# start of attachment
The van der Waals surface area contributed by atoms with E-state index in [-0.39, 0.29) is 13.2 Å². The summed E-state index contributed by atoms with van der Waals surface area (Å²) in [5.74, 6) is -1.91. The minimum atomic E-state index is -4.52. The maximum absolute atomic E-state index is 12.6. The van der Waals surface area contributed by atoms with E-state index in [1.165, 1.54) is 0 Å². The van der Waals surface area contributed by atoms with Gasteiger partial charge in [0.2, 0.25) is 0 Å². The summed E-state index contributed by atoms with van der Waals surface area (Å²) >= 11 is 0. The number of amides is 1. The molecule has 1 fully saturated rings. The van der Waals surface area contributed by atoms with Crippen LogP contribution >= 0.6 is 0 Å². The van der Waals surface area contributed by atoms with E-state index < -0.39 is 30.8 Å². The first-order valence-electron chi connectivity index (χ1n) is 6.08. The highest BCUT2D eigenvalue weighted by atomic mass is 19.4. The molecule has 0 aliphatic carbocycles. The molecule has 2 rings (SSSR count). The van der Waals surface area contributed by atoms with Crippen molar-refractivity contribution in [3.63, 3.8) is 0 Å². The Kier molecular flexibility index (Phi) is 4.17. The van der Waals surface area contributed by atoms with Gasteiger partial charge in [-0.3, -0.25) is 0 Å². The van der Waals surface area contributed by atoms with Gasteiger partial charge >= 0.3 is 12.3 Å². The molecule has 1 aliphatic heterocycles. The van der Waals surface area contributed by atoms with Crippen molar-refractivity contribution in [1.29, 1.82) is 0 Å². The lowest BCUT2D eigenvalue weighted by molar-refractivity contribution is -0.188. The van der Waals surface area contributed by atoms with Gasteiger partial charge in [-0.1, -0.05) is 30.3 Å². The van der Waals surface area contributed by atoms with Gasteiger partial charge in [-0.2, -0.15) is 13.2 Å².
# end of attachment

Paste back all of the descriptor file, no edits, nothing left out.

The van der Waals surface area contributed by atoms with E-state index in [-0.39, 0.29) is 13.2 Å². The summed E-state index contributed by atoms with van der Waals surface area (Å²) in [5.74, 6) is -1.91. The minimum atomic E-state index is -4.52. The maximum absolute atomic E-state index is 12.6. The van der Waals surface area contributed by atoms with E-state index in [1.165, 1.54) is 0 Å². The van der Waals surface area contributed by atoms with Gasteiger partial charge in [0.2, 0.25) is 0 Å². The summed E-state index contributed by atoms with van der Waals surface area (Å²) >= 11 is 0. The number of amides is 1. The molecule has 1 fully saturated rings. The van der Waals surface area contributed by atoms with Crippen LogP contribution >= 0.6 is 0 Å². The van der Waals surface area contributed by atoms with E-state index < -0.39 is 30.8 Å². The first-order valence-electron chi connectivity index (χ1n) is 6.08. The highest BCUT2D eigenvalue weighted by atomic mass is 19.4. The molecule has 0 aliphatic carbocycles. The molecule has 2 rings (SSSR count). The van der Waals surface area contributed by atoms with Crippen molar-refractivity contribution in [3.63, 3.8) is 0 Å². The Kier molecular flexibility index (Phi) is 4.17. The van der Waals surface area contributed by atoms with Gasteiger partial charge in [-0.3, -0.25) is 0 Å². The van der Waals surface area contributed by atoms with Gasteiger partial charge >= 0.3 is 12.3 Å². The molecule has 1 aliphatic heterocycles. The van der Waals surface area contributed by atoms with Crippen molar-refractivity contribution in [1.29, 1.82) is 0 Å². The lowest BCUT2D eigenvalue weighted by molar-refractivity contribution is -0.188. The van der Waals surface area contributed by atoms with Gasteiger partial charge in [-0.1, -0.05) is 30.3 Å². The van der Waals surface area contributed by atoms with Gasteiger partial charge in [-0.2, -0.15) is 13.2 Å².